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No Vote, No Confidence - But Theresa Triumphs

WHAT ever cast iron steel Prime Minister Theresa May is made of, This Reporter suggests we build all future bridges out of it. Maybe a celebratory 'Theresa Bridge' with a metalwork statue of her pinioned up at the entrance, and exit - as she really has demonstrated she is indestructible this week. There is no way of defeating her.
Admittedly it looked like curtains for Mrs May on Wednesday morning when it was revealed that Graham Brady, Chairman of the 1922 Committee, had received more than the prerequisite 48 letters of no confidence from Tory MPs, fed up with her shambolic management of the Brexit process. Reaching a head with her decision to delay a vote in Parliament on her deal, and only exacerbated by her inability to open a car door.
Potential new PMs were busy shuffling themselves into position ready to fight it out in a leadership contest, which could have taken up to six weeks and, ironically, potentially delayed the Brexit process by months. That would have been one in the eye for those who have consistently shouted "just get on with it".
But it wasn't to be. One third of Tory MPs voted to oust Mrs May in a secret ballot on Wednesday evening. Not nearly enough to get rid of her. Despite Jacob Rees-Mogg's insistence it was sufficient to force her to resign. (Doesn't he just persist.)
There can now be no further votes of no confidence in Mrs May for the next year. In theory, guaranteeing it will be her who "guides" us through the remainder of the Brexit process. The glaring issue remains however, that after this no confidence palaver, her chances of getting enough bods on board to pass her Brexit plan through Parliament looks slimmer than ever.

Readers, let's trace our way back along the timeline of events to see what led up to Mrs May's most "victorious" of victories...

"Before the fire alarm rings, you will deny the vote on Brexit has been called off three times," decrees God. Sure enough, early on Monday morning, on Radio 4's Today programme, MP Michael Gove declares the vote is "still going ahead". At 11am the official line from Downing Street is the vote is still on. At 11.07am the fire alarm goes off and the Houses of Parliament have to be evacuated. "Two out of three ain't bad," concludes God.
At 11.30am Mrs May convenes a conference call with all Cabinet members informing them the Parliamentary vote on her Brexit deal is to be postponed, since she faces crushing defeat.
Mrs May, officially briefing the Commons later in the day, says she has "listened very carefully to what had been said," prompting universal laughter. She said she plans to flee, light foot, to the continent and grovel with EU leaders about the House's concerns - principally about the Northern Ireland backstop, which she believes to be the only sticking point.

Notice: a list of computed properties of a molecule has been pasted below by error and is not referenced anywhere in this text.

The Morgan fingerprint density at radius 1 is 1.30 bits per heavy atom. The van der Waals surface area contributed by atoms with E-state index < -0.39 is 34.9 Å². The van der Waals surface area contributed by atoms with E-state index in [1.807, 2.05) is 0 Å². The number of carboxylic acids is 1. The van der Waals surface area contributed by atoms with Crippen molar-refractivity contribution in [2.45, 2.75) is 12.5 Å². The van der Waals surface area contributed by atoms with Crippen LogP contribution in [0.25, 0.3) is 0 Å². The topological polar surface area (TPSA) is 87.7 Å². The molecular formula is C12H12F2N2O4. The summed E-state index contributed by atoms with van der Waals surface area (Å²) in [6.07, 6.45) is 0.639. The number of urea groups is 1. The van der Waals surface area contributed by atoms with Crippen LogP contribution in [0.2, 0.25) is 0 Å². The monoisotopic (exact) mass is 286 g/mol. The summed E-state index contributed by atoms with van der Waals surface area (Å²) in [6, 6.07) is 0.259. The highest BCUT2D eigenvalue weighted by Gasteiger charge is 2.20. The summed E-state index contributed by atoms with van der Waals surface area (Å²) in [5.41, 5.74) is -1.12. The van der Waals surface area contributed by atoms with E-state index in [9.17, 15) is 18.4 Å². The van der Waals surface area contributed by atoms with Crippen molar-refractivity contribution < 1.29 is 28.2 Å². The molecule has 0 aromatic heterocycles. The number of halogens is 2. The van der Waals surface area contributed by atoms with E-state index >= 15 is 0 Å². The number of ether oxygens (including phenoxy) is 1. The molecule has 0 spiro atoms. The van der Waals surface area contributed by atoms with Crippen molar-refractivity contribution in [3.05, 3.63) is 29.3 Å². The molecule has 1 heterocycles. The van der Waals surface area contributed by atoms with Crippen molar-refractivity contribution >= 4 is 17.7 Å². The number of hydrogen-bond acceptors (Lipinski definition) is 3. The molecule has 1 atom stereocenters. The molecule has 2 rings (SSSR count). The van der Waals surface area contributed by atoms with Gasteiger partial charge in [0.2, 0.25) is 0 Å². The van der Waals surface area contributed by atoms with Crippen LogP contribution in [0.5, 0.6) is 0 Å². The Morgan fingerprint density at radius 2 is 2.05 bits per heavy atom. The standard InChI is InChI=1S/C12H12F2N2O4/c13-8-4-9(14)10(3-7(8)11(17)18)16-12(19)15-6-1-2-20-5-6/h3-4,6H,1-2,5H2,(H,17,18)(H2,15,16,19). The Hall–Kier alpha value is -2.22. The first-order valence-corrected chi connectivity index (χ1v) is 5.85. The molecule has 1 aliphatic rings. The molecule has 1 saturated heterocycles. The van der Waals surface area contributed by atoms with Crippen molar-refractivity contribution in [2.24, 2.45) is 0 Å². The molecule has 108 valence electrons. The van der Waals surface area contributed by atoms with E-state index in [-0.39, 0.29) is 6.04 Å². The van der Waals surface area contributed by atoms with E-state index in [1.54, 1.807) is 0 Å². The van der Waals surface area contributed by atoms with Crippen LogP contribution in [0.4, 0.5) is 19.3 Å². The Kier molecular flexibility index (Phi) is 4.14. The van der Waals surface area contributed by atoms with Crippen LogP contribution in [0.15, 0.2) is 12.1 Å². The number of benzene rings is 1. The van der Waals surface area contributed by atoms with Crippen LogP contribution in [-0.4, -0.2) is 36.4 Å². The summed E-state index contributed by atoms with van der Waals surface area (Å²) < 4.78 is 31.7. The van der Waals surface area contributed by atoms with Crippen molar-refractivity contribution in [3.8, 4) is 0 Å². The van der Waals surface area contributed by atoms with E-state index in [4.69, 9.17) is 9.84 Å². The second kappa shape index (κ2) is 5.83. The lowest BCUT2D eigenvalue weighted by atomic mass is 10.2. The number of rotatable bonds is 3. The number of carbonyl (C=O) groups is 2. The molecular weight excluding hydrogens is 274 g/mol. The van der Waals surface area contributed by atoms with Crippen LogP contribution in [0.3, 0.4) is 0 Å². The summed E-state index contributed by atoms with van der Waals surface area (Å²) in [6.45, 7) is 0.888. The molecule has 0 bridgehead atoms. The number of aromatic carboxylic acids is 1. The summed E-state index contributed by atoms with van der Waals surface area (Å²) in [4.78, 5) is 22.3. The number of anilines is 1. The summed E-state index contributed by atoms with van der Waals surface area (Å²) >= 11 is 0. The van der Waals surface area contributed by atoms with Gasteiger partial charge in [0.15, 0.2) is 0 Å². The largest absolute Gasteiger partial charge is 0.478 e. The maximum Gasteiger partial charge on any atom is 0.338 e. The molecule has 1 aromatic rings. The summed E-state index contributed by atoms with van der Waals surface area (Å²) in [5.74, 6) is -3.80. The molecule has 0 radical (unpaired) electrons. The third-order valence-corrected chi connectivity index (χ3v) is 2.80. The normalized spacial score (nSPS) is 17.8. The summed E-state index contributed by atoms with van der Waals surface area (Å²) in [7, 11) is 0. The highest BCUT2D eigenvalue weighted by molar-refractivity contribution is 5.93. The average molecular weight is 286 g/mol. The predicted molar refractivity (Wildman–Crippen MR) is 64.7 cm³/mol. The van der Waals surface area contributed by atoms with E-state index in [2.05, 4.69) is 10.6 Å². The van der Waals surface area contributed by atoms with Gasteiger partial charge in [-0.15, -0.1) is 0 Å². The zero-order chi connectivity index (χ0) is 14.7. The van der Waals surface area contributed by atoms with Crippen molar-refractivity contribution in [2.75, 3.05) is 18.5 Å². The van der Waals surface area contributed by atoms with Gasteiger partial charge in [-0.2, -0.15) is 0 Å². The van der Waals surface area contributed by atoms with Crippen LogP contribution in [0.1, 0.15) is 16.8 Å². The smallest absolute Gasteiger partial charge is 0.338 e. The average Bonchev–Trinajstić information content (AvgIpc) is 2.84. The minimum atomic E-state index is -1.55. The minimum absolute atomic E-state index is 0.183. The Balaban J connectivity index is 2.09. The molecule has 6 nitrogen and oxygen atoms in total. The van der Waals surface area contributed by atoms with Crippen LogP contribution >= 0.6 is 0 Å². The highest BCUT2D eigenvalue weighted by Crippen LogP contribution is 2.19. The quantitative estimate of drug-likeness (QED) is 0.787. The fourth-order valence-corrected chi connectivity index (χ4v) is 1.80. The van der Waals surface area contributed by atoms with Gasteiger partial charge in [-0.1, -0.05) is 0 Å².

The fact EU leaders have said time and again there can be no renegotiation - a mere inconsequence. To jettison forward in time a moment - the EU leaders do indeed reconfirm to Mrs May they will not renegotiate and are stepping up their plans for a No Deal exit.
Labour Leader Jeremy Corbyn meanwhile, more than ready to accuse Mrs May of losing control, refuses to take up the call to immediately file a vote of no confidence in the Government as leader of the opposition. He says he wants to wait until such moment he judges it will be successful. (Now would be the time Jezza, now.)
In "dramatic" scenes, at the same meeting, Labour MP Lloyd Russell-Moyle grabs the ceremonial parliamentary Mace from the table, holds it aloft and proceeds to walk down the line with it, only to meekly hand it back to security guards and quietly be led out of the House.
Russell-Moyle said of the incident later, it was a "spur-of-the-moment" decision after "feeling worked up the whole day". "I originally intended to just put it on the floor or something. I was worried that I might damage it", he adds.
Some time later, out on the streets, a man is handcuffed and tasered by police after trying to storm the doors of the Houses of Parliament. The official statement is this incident was not thought to be an act of terrorism and as it stood, it was unclear what could have motivated him. This Reporter thinks we could at least have a stab in the dark.
Later still, Mrs May arrives to see Germany's Angela Merkel and on trying to get out to say "hello", finds herself locked in the car.
This should have proved a metaphor too far. Ultimately, as it turned out - it wasn't.

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